Oh, some things do get slower. We try to avoid hitting the critical paths, and supporting new hardware for example (which tends to be a large portion of kernel development, even if it isn't as sexy as new features) doesn't impact the rest of the kernel negatively at all.

What we'll probably see in 2.6.x for example, is that many microbenchmarks show slight deprovement (fork() and execve() have become noticeably slower due to the rmap patches), but to at least somewhat offset that we get much nicer worst-case behaviour and better scalability.

And many things _can_ be done without throwing out old designs. Implementation improvements are quite possible without trying to make something totally new to the outside. That's how things like the dcache come about, for example - keeping the standard old boring UNIX filesystem approach, while internally caching it in new ways, improving performance tremendously.

Not throwing out the baby with the bath-water doesn't mean that you cannot improve the system. I'm only arguing against stupid people who think they need a revolution to improve - most real improvements are evolutionary.

5. Non-PCI-Specific DMA API

4 Dec 2002 - 7 Dec 2002 (90 posts) Archive Link: "[RFC] generic device DMA implementation"

Topics: PCI

People: James BottomleyAdam J. RichterJeff GarzikRussell KingMiles Bader

James Bottomley proposed:

Currently our only DMA API is highly PCI specific (making any non-pci bus with a DMA controller create fake PCI devices to help it function).

Now that we have the generic device model, it should be equally possible to rephrase the entire API for generic devices instead of pci_devs.

This patch does just that (for x86---although I also have working code for parisc, that's where I actually tested the DMA capability).

The API is substantially the same as the PCI DMA one, with one important exception with regard to consistent memory:

The PCI api has pci_alloc_consistent which allocates only consistent memory and fails the allocation if none is available thus leading to driver writers who might need to function with inconsistent memory to detect this and employ a fallback strategy.

The new DMA API allows a driver to advertise its level of consistent memory compliance to dma_alloc_consistent. There are essentially two levels:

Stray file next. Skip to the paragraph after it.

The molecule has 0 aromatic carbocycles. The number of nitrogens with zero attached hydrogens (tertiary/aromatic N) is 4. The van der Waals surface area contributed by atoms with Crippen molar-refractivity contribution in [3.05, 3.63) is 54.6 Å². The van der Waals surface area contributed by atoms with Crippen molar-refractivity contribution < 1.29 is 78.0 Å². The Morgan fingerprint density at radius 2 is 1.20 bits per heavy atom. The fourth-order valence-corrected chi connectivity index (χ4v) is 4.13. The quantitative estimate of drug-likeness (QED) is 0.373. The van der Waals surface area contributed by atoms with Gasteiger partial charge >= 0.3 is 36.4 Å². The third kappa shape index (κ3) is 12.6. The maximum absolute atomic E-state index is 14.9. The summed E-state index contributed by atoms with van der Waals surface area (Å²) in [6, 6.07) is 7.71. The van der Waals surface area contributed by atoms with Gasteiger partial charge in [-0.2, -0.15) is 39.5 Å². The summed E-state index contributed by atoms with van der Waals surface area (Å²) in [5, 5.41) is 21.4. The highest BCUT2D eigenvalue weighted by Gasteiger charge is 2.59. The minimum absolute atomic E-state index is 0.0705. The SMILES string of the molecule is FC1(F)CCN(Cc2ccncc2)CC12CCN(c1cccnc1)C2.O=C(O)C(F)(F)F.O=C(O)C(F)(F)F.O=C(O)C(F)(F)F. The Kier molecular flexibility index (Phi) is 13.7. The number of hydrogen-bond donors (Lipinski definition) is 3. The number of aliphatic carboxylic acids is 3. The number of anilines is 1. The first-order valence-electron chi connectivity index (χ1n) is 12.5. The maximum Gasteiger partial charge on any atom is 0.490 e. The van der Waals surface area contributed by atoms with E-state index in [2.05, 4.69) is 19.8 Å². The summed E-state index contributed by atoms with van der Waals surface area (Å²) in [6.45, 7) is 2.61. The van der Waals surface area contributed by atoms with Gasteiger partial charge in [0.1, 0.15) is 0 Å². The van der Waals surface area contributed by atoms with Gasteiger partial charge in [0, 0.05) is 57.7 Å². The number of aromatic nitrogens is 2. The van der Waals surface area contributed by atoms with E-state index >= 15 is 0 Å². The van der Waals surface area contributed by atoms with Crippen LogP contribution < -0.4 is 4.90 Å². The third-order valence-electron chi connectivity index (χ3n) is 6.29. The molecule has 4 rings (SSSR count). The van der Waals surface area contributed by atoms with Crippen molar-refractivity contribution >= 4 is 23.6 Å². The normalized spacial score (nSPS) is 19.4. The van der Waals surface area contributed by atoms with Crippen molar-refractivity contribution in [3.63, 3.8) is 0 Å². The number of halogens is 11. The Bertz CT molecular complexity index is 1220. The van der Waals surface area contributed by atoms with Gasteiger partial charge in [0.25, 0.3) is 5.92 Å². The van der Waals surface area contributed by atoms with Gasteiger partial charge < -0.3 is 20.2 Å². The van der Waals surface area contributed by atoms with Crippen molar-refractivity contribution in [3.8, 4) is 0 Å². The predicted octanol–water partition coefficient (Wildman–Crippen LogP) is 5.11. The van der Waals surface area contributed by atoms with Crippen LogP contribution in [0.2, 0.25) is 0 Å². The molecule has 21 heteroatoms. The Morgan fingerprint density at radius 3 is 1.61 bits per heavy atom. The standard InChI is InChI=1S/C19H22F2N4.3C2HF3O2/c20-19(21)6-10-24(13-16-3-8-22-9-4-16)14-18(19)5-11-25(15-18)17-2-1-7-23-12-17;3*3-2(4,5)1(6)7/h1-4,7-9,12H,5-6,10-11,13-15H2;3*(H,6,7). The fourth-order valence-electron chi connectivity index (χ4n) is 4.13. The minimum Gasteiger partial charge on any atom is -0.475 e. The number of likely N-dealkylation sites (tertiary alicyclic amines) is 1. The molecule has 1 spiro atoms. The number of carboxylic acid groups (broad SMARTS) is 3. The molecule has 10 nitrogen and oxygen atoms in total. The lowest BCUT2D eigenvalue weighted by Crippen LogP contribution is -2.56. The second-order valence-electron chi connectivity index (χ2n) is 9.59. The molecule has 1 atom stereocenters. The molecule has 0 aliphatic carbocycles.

The idea is that the memory type can be coded into dma_addr_t which the subsequent memory sync operations can use to determine whether wback/invalidate should be a nop or not.

Using this scheme allows me to eliminate all the inconsistent memory fallbacks from my drivers.

Adam J. Richter replied:

I'd really like to see a change like yours integrated soon to stop the spread of fake PCI devices (including the pcidev==NULL convention) and other contortions being used to work around this. Also, such a change would enable consolidation of certain memory allocations and their often buggy error branches from hundred of drivers into a few places.

As you know, I posted a similar patch that created a new field in struct bus_type, as Miles Bader suggested just now, although only for {alloc,free}_consistent. if the bus-specific variation can be confined to some smaller part of these routines or eliminated, then I'm all in favor of skipping the extra indirection and going with your approach. It will be interesting to see if your model allows most of the sbus_ and pci_ DMA mapping routines in sparc to be merged. I suspect that you will have to adopt some kind of convention, such as that device->parent->driver_private will have a common meaning for pci and sbus device on that platform.

Jeff Garzik also offered his support, saying, "I'm glad James is doing this work, it will clean up a lot of assumptions and corner-case-uglies..."

A big pile of developers swarmed around the technical details for awhile, discussing naming, architecture, and other issues. At one point Russell King offered some technical objections and remarked that the implementation would get so ugly, that "I'd rather keep our existing pci_* API than be forced into this crap." To which James replied: